Scientific American (SA) has a blog post up right now that compares various animal products by how many deaths they cause. The premise of the short article is that when we sit down to eat we ought to ask ourselves “How many animal lives did this food cost?”
Sounds like a good idea, right? In general, that’s one of the things vegans do. We choose to eat plants because eating plants instead of animals causes fewer animal deaths and less animal suffering. It’s just plain nicer to eat plants instead of animals. For example, check out this graph from the SA blog post:
Also, check out this graph from Animal Visuals:
But the SA blog post makes a huge mistake by claiming that “if you want your diet to kill as few animals as possible, then eschewing meat is actually quite an indirect, and sometimes even counterproductive, strategy.” My BS detector goes berserk whenever I see the word “counterproductive” in relation to the indirect consequences of human action (or inaction). That’s because when it comes to human behaviors, it’s very difficult to prove that taking an action or refraining from taking an action is counterproductive to a goal. It may or may not be counterproductive, but if it is it’s awfully hard to prove.
The author tries to back up her claim of counterproductivity by writing:
“let’s say you’re a vegetarian and you go out to lunch with your omnivorous friend, where he orders a burger and you order an egg-salad sandwich. The two eggs in your sandwich are only 150 calories, compared to the 300 calories in his beef patty, but the eggs cost almost 9 times as much life as the beef.”
That may be true. In that one instance. However, it’s not the whole story. For starters, when someone goes vegetarian they may not replace the meat in their former diet with eat eggs and dairy. They may replace the meat in their former diet with beans, nuts, seeds, and veggie meats. They may eat vegan when at home and only eat lacto-ovo vegetarian when out. Or they may order animal products during meals with omni friends yet eat vegan with veg friends. Vegetarians have a lot of options. They certainly have more choices than simply egg-salad sandwiches. It’s absurd to assume that vegetarians eat egg-salad sandwiches every time nonveg*ns eat burgers.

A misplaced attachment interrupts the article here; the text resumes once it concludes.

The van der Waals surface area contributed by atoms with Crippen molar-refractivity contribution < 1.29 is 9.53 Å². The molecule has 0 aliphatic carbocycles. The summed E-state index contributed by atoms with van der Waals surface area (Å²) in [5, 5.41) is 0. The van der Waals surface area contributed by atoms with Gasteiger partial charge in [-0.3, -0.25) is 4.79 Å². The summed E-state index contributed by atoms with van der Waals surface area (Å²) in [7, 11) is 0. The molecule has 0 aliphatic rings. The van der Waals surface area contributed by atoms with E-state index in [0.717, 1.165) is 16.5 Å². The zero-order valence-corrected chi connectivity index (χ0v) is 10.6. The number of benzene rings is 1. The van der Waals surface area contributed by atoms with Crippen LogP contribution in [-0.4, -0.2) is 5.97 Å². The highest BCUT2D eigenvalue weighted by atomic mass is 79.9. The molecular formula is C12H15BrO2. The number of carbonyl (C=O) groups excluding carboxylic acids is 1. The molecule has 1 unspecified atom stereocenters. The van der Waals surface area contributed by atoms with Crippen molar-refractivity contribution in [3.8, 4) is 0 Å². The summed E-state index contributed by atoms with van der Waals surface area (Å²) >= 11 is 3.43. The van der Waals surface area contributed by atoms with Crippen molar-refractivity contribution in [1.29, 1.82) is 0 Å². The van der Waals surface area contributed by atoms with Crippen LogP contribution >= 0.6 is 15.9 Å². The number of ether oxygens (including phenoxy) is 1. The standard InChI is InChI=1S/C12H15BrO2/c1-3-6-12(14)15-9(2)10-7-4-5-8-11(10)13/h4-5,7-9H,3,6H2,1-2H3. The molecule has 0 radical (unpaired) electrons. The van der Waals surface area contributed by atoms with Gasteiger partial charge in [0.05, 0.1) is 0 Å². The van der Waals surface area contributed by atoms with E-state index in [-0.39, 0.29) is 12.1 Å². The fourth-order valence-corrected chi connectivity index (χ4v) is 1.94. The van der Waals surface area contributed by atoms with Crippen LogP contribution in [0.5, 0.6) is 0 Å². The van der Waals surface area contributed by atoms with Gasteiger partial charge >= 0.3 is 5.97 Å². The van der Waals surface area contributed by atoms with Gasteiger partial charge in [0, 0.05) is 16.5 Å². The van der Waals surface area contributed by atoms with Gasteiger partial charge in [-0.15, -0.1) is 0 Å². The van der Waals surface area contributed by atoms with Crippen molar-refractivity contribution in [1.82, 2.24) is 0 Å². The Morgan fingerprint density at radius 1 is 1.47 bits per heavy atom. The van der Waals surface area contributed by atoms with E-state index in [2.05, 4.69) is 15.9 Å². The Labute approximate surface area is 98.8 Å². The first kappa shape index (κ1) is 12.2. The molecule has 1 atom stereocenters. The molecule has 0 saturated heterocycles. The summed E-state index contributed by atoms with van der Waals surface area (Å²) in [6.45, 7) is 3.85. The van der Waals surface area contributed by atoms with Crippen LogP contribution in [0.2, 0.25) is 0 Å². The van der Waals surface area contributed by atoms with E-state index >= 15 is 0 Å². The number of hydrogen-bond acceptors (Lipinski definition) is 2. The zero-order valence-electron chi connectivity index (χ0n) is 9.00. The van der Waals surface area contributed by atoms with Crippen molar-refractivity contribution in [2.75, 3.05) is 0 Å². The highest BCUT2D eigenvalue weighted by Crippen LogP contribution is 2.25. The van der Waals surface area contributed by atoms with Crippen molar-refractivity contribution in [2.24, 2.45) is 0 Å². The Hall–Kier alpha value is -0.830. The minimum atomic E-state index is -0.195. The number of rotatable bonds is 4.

Second, there’s a very high probability that the “omnivorous friend” ordered cheese on his burger. Or maybe even some cheese and bacon and mayonnaise too. A cheese-burger is particularly likely because cheese consumption in the U.S. has nearly tripled since 1970. In fact, cheese is so popular that even an average lacto-ovo vegetarian would probably choose a grilled cheese sandwich rather than an egg-salad sandwich. At that point when we’re comparing a cheese-burger to a grilled cheese sandwich, it’s obvious which option causes less death: the vegetarian option.
And just for fun, let’s add another plate to the table. Make room for the quasi-vegetarian. She says, “I’m vegetarian” all the time but the reality is that most of the time she eats chicken. She’s not going to eat a burger or an egg-salad sandwich because those are too high in cholesterol. And she’s not going to eat grilled cheese either, again it’s too high in cholesterol. She eats a grilled chicken sandwich instead. According to the charts above she’s the biggest killer of all three diners. The person who eats chicken instead of a beef burger or a grilled cheese sandwich causes the most animal deaths.
Luckily the author, Julia Galef, acknowledges that her beef burger and egg-salad comparison isn’t the whole story. She writes:
“This isn’t to say that vegetarianism is pointless. The typical vegetarian almost certainly causes fewer animal deaths than the typical omnivore. And unless you’re replacing all of your meat calories with egg-calories, going vegetarian will significantly reduce the number of deaths your diet is causing. The important takeaway from these calculations, rather, is that evaluating food in terms of ‘flesh’ versus ‘not-flesh’ doesn’t tell you that much about how many animals died to produce it.” [emphasis added]
She’s right about that. And that’s why it’s important to add another diner to the table: the vegan. So now let’s compare. We have the average American omnivore who eats the cheese-burger, we have the average American vegetarian who eats the grilled cheese, we have the average American quasi-vegetarian (vegetarian in namesake only) who eats chicken, and we have the vegan who eats a bean and rice burrito.
Do the math. The clear winner in the ‘Olympics of Saving Lives’ is the vegan.